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The Making Of Santali Ol Chiki Script: In Conversation with Ram Chandra Baskey

Guru Gomke Pandit Raghunath Murmu is a legendary Santal literateur who spent much of his life inventing and promoting the Ol Chiki script. Punam Murmu spoke to his disciple, Ram Chandra Baskey, to learn more about how the script came to be made and how it gained popularity through songs, drama, and poetry

The Ol Chiki script has 30 alphabets

Among the Santalis of India, December 22 is a memorable day. It is celebrated as Parsi Jitkar Maha to commemorate the day when the Lok Sabha passed a resolution to include Santali language in the Eighth Schedule. On this day in 2003, the Indian parliament included Bodo, Dogri, Maithili and Santali languages, thereby raising the total number of languages listed in the schedule to 22. The Eighth Schedule lists languages that the Government of India has to promote and safeguard.

Guru Gomke Pandit Raghunath Murmu invented the Ol Chiki script in 1925. It is now taught in the schools of Odisha

The development and inclusion of Santali language is a culmination of the conservation efforts started by Guru Gomke Pandit Raghunath Murmu before Independence. Born in 1905 during Vaishakh Purnima, he was not only the creator of the Ol Chiki script used in the Santali language, but also a literateur, dramatist, philosopher, philanthropist, spiritual guide, and a brilliant human being — as described by one of his disciples, Ram Chandra Baskey. During a recent conversation, Baskey offered us some insights into the life and times of Pandit Raghunath Murmu.

Ram Chandra Baskey’s journey with Guru Gomke began when the latter visited Rairangpur High School in 1955 at the time of Baskey’s matriculation. He recalls that he had been hearing about Raghunath Murmu’s project since childhood. According to Baskey, Guru Gomke invented Ol Chiki at the age of 20, in 1925. Around that time, Guru Gomke along with his friends attended a Conference at Chemenjuri village in Bihar (now Jharkhand), where several delegates from surrounding states were present. This is where Pandit Raghunath Murmu first declared the creation of the Ol Chiki script. The audience did not respond with enthusiasm to his speech, leaving him utterly demoralized. But his friends supported his initiative. Soon after, Raghunath Murmu joined Purnachandra ITI, Baripada, Odisha (then Orissa) in 1932.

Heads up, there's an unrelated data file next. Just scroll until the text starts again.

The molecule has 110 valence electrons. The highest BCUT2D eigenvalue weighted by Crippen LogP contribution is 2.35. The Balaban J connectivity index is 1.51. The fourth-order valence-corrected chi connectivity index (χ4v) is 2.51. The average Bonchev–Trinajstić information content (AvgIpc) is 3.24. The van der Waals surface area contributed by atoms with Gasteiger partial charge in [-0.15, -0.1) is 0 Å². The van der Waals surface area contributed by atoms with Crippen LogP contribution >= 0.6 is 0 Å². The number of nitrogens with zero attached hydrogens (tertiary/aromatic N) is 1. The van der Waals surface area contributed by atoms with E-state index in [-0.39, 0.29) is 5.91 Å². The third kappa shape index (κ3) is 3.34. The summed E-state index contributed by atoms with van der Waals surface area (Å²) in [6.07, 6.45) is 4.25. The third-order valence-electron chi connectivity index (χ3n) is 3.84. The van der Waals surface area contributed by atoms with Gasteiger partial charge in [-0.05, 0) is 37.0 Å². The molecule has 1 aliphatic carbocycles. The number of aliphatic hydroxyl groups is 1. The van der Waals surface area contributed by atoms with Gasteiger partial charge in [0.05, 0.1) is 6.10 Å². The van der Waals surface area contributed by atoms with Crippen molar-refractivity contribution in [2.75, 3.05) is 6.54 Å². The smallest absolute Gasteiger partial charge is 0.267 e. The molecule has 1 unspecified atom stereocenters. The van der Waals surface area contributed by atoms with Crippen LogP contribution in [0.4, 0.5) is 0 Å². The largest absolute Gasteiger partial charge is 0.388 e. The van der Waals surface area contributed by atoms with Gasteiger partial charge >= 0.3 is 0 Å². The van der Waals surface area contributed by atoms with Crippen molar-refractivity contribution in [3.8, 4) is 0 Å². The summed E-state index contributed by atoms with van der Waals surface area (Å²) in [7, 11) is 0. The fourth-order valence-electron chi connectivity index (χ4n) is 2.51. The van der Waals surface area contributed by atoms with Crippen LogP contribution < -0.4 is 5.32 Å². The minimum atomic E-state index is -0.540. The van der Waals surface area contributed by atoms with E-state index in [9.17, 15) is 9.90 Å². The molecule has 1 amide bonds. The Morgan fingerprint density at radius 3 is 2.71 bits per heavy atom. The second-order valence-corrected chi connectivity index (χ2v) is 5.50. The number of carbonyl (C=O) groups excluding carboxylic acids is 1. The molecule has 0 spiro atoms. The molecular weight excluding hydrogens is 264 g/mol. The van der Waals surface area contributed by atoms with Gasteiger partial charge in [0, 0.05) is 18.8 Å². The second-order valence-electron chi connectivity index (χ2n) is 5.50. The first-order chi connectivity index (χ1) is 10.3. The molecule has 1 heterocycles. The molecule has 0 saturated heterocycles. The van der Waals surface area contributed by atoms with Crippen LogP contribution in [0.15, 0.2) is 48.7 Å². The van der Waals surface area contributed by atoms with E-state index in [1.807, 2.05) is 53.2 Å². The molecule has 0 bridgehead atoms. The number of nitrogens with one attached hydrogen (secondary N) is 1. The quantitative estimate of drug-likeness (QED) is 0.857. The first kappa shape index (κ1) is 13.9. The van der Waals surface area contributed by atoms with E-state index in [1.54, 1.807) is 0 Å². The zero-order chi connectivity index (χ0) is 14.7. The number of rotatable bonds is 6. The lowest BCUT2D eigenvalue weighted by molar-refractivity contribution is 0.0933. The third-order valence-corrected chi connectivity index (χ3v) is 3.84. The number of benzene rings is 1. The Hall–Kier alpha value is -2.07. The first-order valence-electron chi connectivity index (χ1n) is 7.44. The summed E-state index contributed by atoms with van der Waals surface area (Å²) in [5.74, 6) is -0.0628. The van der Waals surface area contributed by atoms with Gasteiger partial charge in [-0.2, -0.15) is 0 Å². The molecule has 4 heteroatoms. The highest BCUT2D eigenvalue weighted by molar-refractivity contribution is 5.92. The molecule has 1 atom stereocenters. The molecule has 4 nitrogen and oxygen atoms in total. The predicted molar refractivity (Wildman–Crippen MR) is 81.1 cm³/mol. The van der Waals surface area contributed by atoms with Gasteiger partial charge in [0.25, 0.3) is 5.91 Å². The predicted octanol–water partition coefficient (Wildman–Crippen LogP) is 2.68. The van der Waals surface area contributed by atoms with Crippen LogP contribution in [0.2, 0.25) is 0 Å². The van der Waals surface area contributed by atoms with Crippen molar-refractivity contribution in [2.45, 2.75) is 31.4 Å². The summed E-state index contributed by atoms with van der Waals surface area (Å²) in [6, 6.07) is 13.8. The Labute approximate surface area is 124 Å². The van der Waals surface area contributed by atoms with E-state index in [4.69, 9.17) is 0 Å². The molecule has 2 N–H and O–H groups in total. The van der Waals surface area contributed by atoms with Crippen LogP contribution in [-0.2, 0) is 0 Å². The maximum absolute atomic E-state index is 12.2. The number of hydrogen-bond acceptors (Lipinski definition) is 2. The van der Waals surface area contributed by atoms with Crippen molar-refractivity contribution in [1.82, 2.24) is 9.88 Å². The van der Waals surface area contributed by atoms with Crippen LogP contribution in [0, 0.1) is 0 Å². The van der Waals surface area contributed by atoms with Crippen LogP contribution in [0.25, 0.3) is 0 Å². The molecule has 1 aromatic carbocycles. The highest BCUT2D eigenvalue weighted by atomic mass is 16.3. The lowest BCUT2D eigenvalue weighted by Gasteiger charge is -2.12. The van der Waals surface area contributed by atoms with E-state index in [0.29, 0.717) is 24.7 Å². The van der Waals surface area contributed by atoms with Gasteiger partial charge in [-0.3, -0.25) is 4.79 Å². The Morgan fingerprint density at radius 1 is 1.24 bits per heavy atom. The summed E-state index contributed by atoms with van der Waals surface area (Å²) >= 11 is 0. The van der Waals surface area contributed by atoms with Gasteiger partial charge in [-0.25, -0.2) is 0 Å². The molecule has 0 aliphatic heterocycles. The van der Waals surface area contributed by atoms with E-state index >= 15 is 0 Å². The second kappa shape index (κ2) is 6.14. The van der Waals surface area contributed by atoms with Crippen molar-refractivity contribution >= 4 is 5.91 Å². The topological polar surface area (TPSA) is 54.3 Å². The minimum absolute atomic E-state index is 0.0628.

Ram Chandra Baskey

Later he transferred to Badamtaria Model UP School, where he returned to deliberate on the script and how he could propagate it. This is when he was struck with the idea of creating wooden stamps with the Ol Chiki alphabets on them. One of Raghunath Murmu’s close friends and a teacher at the same school took the wooden stamps to display at a state exhibition at Baripada, Odisha. This new item was showcased, for the first time ever, and was appreciated by many who visited the exhibition. On getting to know about this from his friend, Raghunath Murmu felt a new ray of hope. More of his friends joined to support Guru Raghunath Murmu’s initiative. A meeting was called at Dandbus, Raghunath Murmu’s village, to form the Adibasi Lakchar Semled for disseminating knowledge about the script. They decided on having an association for works related to the script so they established one at Rairangpur, Odisha in 1963–64 of which the name was later changed to Adibasi Socio-Educational Cultural Association (ASECA). Around the same time, Ram Chandra Baskey and his friend Mansingh Murmu were working at SDO Court, Rairangpur, but they left due to their fervent desire to support Raghunath Murmu’s cause. Guru Raghunath Murmu was glad to see such energetic individuals share his vision and zeal.

Later, Guru Raghunath Murmu visited Baskey’s village in Bijatala, Mayurbhanj, Odisha, and continued to propagate the script in the village and those surrounding it. Songs, poetry, and drama were employed as a means of transferring the message to the crowd. The people began to understand the importance of the script and also the customs and rituals associated with the community. They moved from village to village across erstwhile Bihar, Assam, West Bengal, and Odisha. They were treated well at some places and at others, with suspicion. Baskey highlights that they were engaged in the project between the years of 1965–1979.

Raghunath Murmu died on 1st February 1982. Before passing away, he gave words of spiritual wisdom to Ram Chandra Baskey and others, which are still being carried forward diligently. Today, Baskey is exhilarated to see the development that has happened with the script. Santali is now one of the prominent tribal languages, which has received national recognition and is now among the 22 official languages included in the Eighth Schedule of the Indian Constitution.

I thank Ram Chandra Baskey for taking out time to speak with me.

About the Author: Punam Murmu is a Research Assistant at The Indian Social Institute, New Delhi. She has done her Bachelor’s and Master’s in Sociology from Miranda House, University of Delhi and Ambedkar University, Delhi respectively. She is currently situated in Delhi. Her interests are writing, research and karaoke.

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